Crispy skin chicken $16.80
Ever since the old Marigold closed down (about five years ago now, and still fondly remembered) most of our family special occasion dinners in town tend to take place at East Ocean in Sydney's Chinatown. There's a certain affection in having an automatic standby venue for family dinners. No thought is required, just: "I'll go make a booking."
Familiarity breeds contempt, goes the maxim, and although much time is often spent scanning the menu for something new or exciting, we always end up ordering the same old family favourites.
We start with a complimentary serving of house soup. Ask your server for it as soon as you sit down. The soup is tasty but somewhat sweet, and some diligent "fishing" in the soup tureen will often reveal tasty pork bones and bits of veg.
Large Pacific oysters steamed with ginger and shallots $5.80 each
(Live from tank)
Our appetites whetted, we officially start proceedings with large Pacific oysters, steamed until just cooked and doused in a tasty pool of soy and ginger. The juices are fantastic, briney and sweet and covered in tendrils of shaved green onions. I am always tempted to pour the residual sauce into a bowl for drizzling onto my steamed rice later on in the meal.
I am wholeheartedly a fan of Sydney rock oysters raw, but a good steamed Pacific Asian-style ranks pretty highly as well.
Stewed beef brisket in casserole $18.80
Braised prawns in eggwhite casserole $16.80
Rock cod with snow peas $22.80
The rest of our dishes jostle for position on the rapidly overcrowded lazy susan. The stewed beef brisket is the only disaster, tough and undercooked with tendons that cannot be sawed through even with a knife.
The rock cod is fairly tasty, the egg white casserole could do with a little more egg. Easily the most popular dish tonight are the Chinese mushrooms, which are meaty but tendy and more-ish.
Braised vegetables with Chinese mushrooms $22.80
Dessert turns out to be a five course degustation. In addition to the mandatory fruit platter (Chinese restaurants always know how to pick the sweetest oranges don't they?), we also receive two kinds of Chinese petit four: sweet red bean pastries and almond cookies as well.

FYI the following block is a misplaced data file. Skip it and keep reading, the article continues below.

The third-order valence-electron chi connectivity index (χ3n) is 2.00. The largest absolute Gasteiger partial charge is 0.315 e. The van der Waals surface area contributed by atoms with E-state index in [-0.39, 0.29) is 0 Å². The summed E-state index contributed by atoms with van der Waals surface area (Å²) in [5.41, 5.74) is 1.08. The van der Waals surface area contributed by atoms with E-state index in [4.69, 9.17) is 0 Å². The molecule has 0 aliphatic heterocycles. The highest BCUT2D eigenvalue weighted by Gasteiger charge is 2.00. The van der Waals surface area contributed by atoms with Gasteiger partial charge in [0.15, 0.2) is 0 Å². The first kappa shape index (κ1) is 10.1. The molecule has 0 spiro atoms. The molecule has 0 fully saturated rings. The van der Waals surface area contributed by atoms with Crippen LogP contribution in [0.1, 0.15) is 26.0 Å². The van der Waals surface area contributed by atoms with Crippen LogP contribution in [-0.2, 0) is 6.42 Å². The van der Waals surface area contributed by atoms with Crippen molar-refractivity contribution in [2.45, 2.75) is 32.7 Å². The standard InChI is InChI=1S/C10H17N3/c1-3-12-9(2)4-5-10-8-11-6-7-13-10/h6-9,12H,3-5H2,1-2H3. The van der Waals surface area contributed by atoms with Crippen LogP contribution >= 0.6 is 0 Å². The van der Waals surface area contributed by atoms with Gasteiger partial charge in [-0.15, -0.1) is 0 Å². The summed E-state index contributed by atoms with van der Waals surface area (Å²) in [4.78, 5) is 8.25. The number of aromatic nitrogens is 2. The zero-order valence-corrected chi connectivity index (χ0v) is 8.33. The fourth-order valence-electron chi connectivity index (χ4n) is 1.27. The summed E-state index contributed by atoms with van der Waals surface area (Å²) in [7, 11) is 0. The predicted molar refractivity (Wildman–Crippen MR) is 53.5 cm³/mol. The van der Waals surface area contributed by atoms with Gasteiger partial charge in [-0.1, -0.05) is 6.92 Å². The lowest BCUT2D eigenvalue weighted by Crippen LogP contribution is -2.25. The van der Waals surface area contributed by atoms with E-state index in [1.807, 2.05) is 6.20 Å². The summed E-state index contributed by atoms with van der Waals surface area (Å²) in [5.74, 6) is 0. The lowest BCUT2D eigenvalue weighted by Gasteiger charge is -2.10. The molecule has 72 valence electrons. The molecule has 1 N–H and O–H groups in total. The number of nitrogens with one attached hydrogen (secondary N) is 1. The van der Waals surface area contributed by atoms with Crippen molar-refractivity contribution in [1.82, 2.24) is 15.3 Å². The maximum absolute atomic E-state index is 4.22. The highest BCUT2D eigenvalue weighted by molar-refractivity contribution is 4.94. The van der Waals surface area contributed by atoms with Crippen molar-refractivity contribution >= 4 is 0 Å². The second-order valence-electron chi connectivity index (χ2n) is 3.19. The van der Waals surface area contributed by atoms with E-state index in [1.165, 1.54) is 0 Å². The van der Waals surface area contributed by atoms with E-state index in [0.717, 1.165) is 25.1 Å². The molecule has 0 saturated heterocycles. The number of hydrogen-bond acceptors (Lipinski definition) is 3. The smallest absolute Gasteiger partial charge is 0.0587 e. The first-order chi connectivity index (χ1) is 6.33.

House fruit platter
House red bean pastries
House almond cookies
The red bean pastries are especially good: flaky, delicate and lardy just as all good Chinese pastries should be. Soft and sweet, they taste as if they'd just come out of the oven. They're so good in fact I declare they must be outsourced to pastry makers, but our waitress assures us quite emphatically that they're all made on the premises in the East Ocean kitchens.
House sweet red bean soup
We continue with a red bean soup which is as sweet as I last remembered. I have many memories of abandoned bowls of red bean soup as a child, but like many things, it seems to be one of those dishes that increases in value the older you get.
Sago pudding $16.80
(Must be pre-ordered 48 hours in advance)
Another family tradition is the ordering of a sago pudding, a request which must be made at least 48 hours in advance. A good sago pudding is hard to find. The best are eggy, sweet and coconutty, and baked in the oven until the skin of the custard caramelises.
The sago pearls, which have been cooked in boiling water, drained then baked in a custard mixture for two hours, should be fat, shiny and slippery. Alas this one comes up short tonight. The custard is pale and in need of egg yolks, and the taste and feel of cornflour is a little too evident.
But like an old family member, we tend to forgive any hiccups. We know it too well to not come again, although we probably won't be indulging in the French Premium Red Wine selection anytime soon...
Entry either from
421-429 Sussex St or
86-88 Dixon St, Haymarket, Sydney
Tel: +61 (02) 9212 4198
Related GrabYourFork posts:
East Ocean dinner, Feburary 2005
East Ocean yum cha, August 2005
East Ocean yum cha, October 2004
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4/19/2006 11:57:00 pm